9/11 names to be read again at ceremony

A first responder comforts another as they lean

A first responder comforts another as they lean on the engraved stone of the World Trade Center's South Tower Memorial pool. Recovery workers and first responders were honored during a tribute at the Sept. 11 memorial that also marked the 10-year anniversary of the formal end of cleanup operations at Ground Zero. (May 30, 2012) Photo Credit: Craig Ruttle

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The name of each 9/11 victim will be read again at the 11th anniversary of the World Trade Center attacks, but no politicians will speak.

The National September 11 Memorial & Museum sent a letter Wednesday to relatives of victims, telling them that, for the second year, the anniversary commemoration would be held at the museum site in lower Manhattan. As in previous years, family members were invited to read all the names.

There had been speculation that perhaps names would not be read after the 10th anniversary, but museum spokesman Michael Frazier said that had never been seriously considered.

"I don't know where that conjecture came from," he said.

The change in this year's commemoration would be that no others, including politicians, would speak "and that includes Mayor [Michael] Bloomberg," Frazier said.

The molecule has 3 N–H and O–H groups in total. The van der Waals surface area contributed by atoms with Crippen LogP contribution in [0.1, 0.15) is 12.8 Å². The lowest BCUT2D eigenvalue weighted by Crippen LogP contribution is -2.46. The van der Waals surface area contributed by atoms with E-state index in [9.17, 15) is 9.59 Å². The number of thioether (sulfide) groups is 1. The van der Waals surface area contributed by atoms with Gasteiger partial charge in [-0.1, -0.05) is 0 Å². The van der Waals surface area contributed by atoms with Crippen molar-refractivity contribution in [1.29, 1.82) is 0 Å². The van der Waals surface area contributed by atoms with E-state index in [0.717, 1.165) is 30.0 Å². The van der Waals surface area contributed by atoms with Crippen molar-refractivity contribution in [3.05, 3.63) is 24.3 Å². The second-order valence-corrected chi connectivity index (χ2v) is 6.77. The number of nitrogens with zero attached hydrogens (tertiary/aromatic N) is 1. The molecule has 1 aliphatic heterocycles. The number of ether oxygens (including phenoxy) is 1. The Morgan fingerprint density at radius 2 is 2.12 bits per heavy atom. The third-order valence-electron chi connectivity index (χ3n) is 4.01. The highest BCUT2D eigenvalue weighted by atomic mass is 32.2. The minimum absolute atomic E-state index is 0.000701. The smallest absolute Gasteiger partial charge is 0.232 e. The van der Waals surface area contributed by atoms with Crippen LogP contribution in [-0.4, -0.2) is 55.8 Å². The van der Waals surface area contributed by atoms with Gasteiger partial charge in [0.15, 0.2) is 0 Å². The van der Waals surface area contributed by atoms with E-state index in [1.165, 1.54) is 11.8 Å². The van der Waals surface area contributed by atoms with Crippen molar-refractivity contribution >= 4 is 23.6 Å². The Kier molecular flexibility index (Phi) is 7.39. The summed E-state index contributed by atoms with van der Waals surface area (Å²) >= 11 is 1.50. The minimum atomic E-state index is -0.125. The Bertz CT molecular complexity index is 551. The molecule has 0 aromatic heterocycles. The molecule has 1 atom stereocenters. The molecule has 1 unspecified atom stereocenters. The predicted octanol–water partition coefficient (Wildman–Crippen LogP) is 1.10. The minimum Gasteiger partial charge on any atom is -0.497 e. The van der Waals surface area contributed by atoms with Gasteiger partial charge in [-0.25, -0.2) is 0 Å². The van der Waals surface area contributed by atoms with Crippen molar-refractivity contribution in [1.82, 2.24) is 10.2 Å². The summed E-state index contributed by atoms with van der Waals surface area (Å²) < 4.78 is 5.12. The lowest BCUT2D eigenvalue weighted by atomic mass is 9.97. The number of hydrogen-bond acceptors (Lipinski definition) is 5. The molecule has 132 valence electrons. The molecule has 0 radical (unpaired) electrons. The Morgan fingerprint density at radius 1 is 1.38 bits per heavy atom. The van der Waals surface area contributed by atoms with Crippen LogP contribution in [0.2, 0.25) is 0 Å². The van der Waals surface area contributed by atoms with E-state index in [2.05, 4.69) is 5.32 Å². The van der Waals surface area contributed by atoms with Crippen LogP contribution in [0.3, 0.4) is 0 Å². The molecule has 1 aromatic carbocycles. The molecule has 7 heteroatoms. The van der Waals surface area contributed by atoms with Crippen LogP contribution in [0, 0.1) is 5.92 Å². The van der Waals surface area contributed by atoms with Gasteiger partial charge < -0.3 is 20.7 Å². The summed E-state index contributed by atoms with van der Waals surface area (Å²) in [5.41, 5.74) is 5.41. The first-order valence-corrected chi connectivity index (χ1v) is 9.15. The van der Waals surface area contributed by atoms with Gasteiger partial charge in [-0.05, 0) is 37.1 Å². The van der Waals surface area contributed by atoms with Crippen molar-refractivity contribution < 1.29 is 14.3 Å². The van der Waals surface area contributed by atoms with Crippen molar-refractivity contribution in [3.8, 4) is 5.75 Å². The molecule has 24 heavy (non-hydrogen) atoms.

There had been some criticism that having elected officials speak politicized the event.

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"Going forward, there will be no politicians' involvement," Frazier said.

As in previous years, participants would pause six times, "representing the moments each tower was struck and fell, and the moments of the attacks on the Pentagon and Flight 93," the letter said, adding that even though the program will end at about noon, the memorial will remain open to family members until 8 p.m.

The letter also says the "Tribute in Light" will return at sundown as it has every year on the anniversary.

"By coming together as a community, we aim to provide a sense of healing as we remember and reflect on those solemn days," the letter says.

Diana Hetzel of Rockville Centre, who lost her husband, Thomas Hetzel, 33, a firefighter, in Tower One, said that although she had never read any names, she was glad the tradition was continuing.

"It needs to be out there," she said. "It changed the world and I think we do need to be reminded of that."

The letter is the first indication that the reading of the names would continue to be part of the ceremony as the 11th anniversary approaches. Some family members had protested after Bloomberg, the memorial and museum foundation's chairman, had said he wasn't sure if the names should be read individually now that they are on display at the memorial at Ground Zero. With AP


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